Anthropologist Clifford Geertz defined culture as consisting of "Webs of significance that man himself has spun...and the analysis of it [should] be not an experimental science in search of law, but an interpretive one in search of meaning." Asking simple questions about obvious things can lead to unexpected answers and rich insights. A designer can reflect on these insights and use them to influence certain nuances in their designs.
For example, using the metadata associated with a cancer patient's medical record number, such as appointments, schedules, maps, and customized directions of the hospital, adds meaning to a simple and common interaction at a hospital--getting directions. Placing a pathway on the ground to follow enables those same patients, who might often be self-conscious of their bald heads after treatment, to navigate very social environments without having to process the stares of other visitors.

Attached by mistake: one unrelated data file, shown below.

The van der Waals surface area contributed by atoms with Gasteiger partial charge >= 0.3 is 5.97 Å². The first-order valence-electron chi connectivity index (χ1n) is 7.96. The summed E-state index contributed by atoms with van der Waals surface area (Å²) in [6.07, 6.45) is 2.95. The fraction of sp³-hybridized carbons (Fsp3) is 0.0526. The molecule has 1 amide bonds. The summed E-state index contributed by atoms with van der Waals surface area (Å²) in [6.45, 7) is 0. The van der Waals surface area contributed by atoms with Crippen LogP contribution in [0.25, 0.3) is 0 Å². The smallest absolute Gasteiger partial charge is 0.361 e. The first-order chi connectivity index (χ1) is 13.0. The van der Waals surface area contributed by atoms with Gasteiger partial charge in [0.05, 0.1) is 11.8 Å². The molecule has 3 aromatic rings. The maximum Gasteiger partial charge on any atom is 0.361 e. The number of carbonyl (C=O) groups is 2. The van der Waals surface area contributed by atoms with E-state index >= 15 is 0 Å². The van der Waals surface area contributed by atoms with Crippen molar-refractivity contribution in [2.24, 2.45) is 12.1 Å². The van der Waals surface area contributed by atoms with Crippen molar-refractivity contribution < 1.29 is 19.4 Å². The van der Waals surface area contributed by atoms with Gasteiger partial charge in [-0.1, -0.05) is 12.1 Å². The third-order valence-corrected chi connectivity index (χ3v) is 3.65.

3. Defining context
Context includes the physical and virtual settings that behavior occurs in and that culture shapes and emerges from. Identifying touch points--the decisive moments where a customer and a business intersect--is an important part of defining context. Using our hospital visit example, the designer and the larger design team (including the client if possible) can learn about context by watching the patient go through a process to see what happens, where it happens, and how they cope. By being a participant-observer, or seeing it all in pictures or video "from the field," a designer can gain a first-hand understanding of the real context for his or her work instead of designing from a distance.